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Animal Genomics and Ambivalence: A Sociology of Animal Bodies in Agricultural Biotechnology


How may emergent biotechnologies impact upon our relations with other animals? To what extent are any changes indicative of new relations between society and nature? This paper critically explores which sociological tools can contribute to an understanding of the technologisation of animal bodies. By drawing upon interview data with animal scientists I argue that such technologies are being partly shaped by broader changes in agriculture. The complexity of genomics trajectories in animal science is partly fashioned through the deligitimisation of the productivist paradigm but continue to sit in tension around particular conceptions of sustainability in farm animal production.

In spite of this deligitimisation process genomics is now being framed in the context of a new productivism (termed the livestock revolution) bound up in projected global changes in animal consumption during the first half of the 21st century. This potentially jars against both social trends that seek to re-enchant animal life and sustainability discourses which include social and environmental contexts. Nevertheless the possibility of a new productivism is supported by various interconnected trends including the emergence of a discourse of the 'bioeconomy' and a liberal regulatory apparatus for farm animal breeding technologies. Ultimately an understanding of the possibility of emerging new bio-capitalisations on animal life should be set in a broader context of competing agricultural paradigms as well as ongoing tensions over 'naturalness' in human/animal relations.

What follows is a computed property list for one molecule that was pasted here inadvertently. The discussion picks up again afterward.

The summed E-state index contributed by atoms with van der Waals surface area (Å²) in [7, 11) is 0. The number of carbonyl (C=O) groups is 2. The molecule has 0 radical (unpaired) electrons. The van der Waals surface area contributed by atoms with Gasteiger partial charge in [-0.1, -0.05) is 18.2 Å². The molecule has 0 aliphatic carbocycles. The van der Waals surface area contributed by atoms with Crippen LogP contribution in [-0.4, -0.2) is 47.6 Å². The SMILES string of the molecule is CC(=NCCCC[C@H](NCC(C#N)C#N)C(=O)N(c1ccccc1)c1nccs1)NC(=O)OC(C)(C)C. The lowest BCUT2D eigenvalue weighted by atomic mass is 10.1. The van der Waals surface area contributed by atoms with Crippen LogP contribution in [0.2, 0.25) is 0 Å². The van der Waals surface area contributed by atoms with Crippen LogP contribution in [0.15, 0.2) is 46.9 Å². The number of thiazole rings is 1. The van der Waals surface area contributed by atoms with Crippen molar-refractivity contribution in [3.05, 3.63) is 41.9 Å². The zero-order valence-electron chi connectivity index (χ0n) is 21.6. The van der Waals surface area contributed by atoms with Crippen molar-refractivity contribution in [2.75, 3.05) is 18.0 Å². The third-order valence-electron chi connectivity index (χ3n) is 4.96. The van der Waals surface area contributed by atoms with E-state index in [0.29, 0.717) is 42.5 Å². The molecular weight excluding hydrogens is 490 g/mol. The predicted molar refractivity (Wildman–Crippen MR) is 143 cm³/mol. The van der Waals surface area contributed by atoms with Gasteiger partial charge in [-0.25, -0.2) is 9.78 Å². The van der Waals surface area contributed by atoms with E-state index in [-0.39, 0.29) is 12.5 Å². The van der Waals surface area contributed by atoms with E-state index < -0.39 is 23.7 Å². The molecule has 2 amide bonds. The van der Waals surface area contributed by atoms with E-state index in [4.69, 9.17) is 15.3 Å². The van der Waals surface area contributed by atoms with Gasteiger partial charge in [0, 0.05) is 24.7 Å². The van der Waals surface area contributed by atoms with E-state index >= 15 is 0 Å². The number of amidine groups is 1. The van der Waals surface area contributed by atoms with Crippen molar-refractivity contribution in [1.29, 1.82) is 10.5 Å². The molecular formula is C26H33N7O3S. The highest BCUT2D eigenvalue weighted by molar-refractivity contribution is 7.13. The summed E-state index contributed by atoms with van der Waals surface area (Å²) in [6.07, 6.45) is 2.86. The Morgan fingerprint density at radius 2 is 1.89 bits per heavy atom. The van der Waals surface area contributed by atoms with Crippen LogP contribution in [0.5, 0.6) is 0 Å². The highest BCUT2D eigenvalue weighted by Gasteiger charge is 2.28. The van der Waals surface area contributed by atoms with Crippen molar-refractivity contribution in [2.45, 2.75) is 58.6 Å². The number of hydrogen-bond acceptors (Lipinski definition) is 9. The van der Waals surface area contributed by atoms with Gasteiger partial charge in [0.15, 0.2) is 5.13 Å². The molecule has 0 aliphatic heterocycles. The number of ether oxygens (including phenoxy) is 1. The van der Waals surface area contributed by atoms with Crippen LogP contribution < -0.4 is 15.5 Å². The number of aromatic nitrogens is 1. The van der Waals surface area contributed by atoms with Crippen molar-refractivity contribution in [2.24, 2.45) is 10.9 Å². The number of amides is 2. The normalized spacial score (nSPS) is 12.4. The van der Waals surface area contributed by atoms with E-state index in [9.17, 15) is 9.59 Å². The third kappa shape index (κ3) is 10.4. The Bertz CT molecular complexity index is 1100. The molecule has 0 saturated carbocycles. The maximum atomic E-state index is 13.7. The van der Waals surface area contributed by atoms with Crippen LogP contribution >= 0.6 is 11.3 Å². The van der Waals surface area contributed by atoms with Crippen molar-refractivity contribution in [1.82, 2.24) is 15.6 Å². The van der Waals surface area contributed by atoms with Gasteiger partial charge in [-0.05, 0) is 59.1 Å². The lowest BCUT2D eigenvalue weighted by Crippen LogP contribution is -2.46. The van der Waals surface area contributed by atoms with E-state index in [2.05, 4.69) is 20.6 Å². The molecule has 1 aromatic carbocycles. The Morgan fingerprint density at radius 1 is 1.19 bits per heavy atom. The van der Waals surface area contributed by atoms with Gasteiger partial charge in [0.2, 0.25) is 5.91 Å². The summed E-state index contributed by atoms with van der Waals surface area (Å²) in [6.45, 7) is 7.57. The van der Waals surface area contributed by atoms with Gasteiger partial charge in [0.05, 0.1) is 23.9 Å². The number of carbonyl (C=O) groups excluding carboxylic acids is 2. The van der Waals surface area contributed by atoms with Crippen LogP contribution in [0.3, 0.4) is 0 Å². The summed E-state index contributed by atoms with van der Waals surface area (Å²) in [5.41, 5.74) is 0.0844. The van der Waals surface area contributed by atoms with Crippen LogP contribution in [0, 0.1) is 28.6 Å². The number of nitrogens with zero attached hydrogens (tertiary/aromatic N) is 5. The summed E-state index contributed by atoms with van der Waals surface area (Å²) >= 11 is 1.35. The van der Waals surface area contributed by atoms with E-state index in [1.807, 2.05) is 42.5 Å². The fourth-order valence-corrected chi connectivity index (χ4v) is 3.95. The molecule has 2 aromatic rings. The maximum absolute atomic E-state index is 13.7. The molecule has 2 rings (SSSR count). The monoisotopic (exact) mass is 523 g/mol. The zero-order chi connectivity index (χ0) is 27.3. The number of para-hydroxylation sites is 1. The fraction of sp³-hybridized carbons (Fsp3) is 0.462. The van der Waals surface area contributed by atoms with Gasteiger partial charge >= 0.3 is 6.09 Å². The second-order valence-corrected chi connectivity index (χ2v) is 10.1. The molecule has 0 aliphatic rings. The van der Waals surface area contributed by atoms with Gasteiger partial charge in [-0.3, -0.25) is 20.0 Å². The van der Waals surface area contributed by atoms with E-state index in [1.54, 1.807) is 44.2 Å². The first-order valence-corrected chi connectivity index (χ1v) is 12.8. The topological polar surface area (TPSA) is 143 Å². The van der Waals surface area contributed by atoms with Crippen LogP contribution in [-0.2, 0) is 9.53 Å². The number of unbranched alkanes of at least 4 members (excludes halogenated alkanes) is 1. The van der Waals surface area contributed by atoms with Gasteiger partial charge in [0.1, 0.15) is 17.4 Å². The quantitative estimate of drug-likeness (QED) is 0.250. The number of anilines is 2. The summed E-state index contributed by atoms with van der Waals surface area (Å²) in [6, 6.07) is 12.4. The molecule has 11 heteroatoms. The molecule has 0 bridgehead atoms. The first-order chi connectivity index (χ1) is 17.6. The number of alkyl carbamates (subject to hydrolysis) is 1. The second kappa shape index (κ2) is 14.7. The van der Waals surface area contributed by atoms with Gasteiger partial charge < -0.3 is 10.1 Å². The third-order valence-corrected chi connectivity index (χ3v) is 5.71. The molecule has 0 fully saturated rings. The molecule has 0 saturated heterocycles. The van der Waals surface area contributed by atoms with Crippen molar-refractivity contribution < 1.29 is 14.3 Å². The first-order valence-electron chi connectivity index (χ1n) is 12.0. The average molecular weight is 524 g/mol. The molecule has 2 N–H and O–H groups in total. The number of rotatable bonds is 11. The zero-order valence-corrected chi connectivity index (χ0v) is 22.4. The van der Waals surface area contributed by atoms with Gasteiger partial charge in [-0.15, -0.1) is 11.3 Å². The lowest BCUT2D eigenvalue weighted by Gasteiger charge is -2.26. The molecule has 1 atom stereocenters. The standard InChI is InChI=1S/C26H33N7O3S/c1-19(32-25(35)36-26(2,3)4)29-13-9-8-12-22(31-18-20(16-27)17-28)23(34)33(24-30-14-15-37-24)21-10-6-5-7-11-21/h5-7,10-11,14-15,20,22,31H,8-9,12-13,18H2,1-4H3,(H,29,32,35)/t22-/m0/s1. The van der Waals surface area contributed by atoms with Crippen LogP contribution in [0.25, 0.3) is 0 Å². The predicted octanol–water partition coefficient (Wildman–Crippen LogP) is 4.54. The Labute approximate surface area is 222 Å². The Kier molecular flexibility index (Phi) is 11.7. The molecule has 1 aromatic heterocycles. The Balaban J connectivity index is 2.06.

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Correspondence to Richard Twine.

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Open Access This is an open access article distributed under the terms of the Creative Commons Attribution Noncommercial License ( ), which permits any noncommercial use, distribution, and reproduction in any medium, provided the original author(s) and source are credited.

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Twine, R. Animal Genomics and Ambivalence: A Sociology of Animal Bodies in Agricultural Biotechnology. Life Sci Soc Policy 3, 99 (2007).

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